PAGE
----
Capitol Alert

Jerry Brown signs ‘lynching’ law bill

Maile Hampton, center left, leads a protest march in April. At another rally, she was accused of interfering with an arrest and violating a law that used the word “lynching.”
Maile Hampton, center left, leads a protest march in April. At another rally, she was accused of interfering with an arrest and violating a law that used the word “lynching.” hamezcua@sacbee.com

Gov. Jerry Brown has signed legislation removing the word “lynching” from a state law that makes it a crime to seize a person from police custody, his office said Thursday, after the statute was used to prosecute activists trying to free each other during protests.

The bill comes after prosecutors in Sacramento this year accused a 20-year-old biracial woman of “lynching” following a protest of police force in the deaths of unarmed black people, then dropped the charge – leaving her to face an accusation of resisting arrest.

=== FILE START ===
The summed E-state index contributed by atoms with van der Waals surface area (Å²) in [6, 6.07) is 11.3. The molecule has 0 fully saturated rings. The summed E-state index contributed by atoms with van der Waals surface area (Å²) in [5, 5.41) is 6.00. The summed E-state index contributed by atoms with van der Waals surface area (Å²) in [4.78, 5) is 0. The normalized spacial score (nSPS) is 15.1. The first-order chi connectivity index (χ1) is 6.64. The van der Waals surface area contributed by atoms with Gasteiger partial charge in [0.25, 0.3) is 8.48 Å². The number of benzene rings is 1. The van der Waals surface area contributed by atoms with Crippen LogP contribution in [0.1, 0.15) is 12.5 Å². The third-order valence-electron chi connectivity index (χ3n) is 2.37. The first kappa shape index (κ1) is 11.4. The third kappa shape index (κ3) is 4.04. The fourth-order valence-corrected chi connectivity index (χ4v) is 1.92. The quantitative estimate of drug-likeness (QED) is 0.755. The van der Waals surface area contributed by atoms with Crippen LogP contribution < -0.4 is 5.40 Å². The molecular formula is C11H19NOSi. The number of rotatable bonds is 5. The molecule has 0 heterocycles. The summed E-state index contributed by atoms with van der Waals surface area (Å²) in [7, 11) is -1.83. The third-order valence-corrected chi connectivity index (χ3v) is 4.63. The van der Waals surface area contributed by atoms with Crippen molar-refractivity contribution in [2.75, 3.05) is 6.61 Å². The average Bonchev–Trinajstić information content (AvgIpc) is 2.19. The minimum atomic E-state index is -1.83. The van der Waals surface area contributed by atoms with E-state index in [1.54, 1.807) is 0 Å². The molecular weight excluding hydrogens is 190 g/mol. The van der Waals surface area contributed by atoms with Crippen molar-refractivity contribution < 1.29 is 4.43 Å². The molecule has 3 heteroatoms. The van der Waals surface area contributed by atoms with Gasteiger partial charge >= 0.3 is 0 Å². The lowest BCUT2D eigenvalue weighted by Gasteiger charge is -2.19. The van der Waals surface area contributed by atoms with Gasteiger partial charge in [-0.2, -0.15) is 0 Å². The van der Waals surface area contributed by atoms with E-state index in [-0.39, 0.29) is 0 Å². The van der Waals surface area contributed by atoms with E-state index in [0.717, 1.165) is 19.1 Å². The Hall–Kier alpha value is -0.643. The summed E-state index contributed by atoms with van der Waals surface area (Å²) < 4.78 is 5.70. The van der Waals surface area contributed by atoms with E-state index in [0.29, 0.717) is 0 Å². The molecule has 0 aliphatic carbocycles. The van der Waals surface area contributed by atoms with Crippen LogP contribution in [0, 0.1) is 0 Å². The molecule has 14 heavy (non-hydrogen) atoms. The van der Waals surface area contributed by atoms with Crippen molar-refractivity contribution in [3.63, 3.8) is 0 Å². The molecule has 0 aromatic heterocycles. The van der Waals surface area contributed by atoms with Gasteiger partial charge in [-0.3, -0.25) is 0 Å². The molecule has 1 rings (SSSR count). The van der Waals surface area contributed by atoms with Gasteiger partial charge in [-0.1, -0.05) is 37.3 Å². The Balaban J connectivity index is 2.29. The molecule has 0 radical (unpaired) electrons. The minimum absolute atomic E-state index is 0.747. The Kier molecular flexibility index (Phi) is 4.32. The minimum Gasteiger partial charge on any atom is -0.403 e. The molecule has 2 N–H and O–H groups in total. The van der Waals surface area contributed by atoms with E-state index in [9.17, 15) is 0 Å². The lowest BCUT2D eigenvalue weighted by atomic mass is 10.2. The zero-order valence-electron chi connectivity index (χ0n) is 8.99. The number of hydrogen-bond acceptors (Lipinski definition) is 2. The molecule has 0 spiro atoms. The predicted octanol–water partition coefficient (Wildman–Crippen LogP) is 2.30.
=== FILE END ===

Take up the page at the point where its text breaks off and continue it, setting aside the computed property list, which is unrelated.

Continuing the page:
The Democratic governor’s action only changes the definition of the crime of taking a person from police custody. The crime itself remains a felony.

Senate Bill 629, by Sen. Holly Mitchell, D-Los Angeles, passed both houses of the Legislature without dissent. Brown signed the legislation without comment.

The state’s “lynching” law, as drafted in 1933, was intended to protect people in police custody, many of them black, from violent mobs. According to a legislative analysis, Mitchell argued that the current use of the law was “contrary to what the vast majority of people understand the crime of lynching to entail.”

David Siders: 916-321-1215, @davidsiders

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